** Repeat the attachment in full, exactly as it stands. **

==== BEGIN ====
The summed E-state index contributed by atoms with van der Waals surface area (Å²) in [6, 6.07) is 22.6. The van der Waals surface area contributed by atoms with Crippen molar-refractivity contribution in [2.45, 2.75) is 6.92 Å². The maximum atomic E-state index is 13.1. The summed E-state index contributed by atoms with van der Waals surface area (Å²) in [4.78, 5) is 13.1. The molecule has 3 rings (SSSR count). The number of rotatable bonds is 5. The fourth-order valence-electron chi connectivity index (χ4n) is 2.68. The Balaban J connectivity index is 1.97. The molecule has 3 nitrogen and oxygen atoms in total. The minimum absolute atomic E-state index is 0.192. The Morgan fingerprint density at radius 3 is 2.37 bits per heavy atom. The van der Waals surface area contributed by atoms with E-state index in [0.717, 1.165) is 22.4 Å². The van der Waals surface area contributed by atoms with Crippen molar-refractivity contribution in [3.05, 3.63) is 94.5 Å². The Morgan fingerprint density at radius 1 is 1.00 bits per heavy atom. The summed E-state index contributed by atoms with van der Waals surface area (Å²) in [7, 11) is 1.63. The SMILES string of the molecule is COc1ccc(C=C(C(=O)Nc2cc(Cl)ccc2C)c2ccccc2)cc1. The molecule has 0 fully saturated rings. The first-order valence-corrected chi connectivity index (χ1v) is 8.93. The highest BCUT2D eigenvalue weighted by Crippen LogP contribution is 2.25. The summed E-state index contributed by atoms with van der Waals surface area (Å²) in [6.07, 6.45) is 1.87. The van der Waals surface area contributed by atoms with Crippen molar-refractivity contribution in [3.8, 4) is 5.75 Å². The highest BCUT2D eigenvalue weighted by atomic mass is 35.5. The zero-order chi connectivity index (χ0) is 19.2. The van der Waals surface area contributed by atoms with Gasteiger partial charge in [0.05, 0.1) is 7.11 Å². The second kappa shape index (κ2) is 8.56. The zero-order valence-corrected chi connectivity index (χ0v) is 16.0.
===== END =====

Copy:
The summed E-state index contributed by atoms with van der Waals surface area (Å²) in [6, 6.07) is 22.6. The van der Waals surface area contributed by atoms with Crippen molar-refractivity contribution in [2.45, 2.75) is 6.92 Å². The maximum atomic E-state index is 13.1. The summed E-state index contributed by atoms with van der Waals surface area (Å²) in [4.78, 5) is 13.1. The molecule has 3 rings (SSSR count). The number of rotatable bonds is 5. The fourth-order valence-electron chi connectivity index (χ4n) is 2.68. The Balaban J connectivity index is 1.97. The molecule has 3 nitrogen and oxygen atoms in total. The minimum absolute atomic E-state index is 0.192. The Morgan fingerprint density at radius 3 is 2.37 bits per heavy atom. The van der Waals surface area contributed by atoms with E-state index in [0.717, 1.165) is 22.4 Å². The van der Waals surface area contributed by atoms with Crippen molar-refractivity contribution in [3.05, 3.63) is 94.5 Å². The Morgan fingerprint density at radius 1 is 1.00 bits per heavy atom. The summed E-state index contributed by atoms with van der Waals surface area (Å²) in [7, 11) is 1.63. The SMILES string of the molecule is COc1ccc(C=C(C(=O)Nc2cc(Cl)ccc2C)c2ccccc2)cc1. The molecule has 0 fully saturated rings. The first-order valence-corrected chi connectivity index (χ1v) is 8.93. The highest BCUT2D eigenvalue weighted by Crippen LogP contribution is 2.25. The summed E-state index contributed by atoms with van der Waals surface area (Å²) in [6.07, 6.45) is 1.87. The van der Waals surface area contributed by atoms with Crippen molar-refractivity contribution in [3.8, 4) is 5.75 Å². The highest BCUT2D eigenvalue weighted by atomic mass is 35.5. The zero-order chi connectivity index (χ0) is 19.2. The van der Waals surface area contributed by atoms with Gasteiger partial charge in [0.05, 0.1) is 7.11 Å². The second kappa shape index (κ2) is 8.56. The zero-order valence-corrected chi connectivity index (χ0v) is 16.0.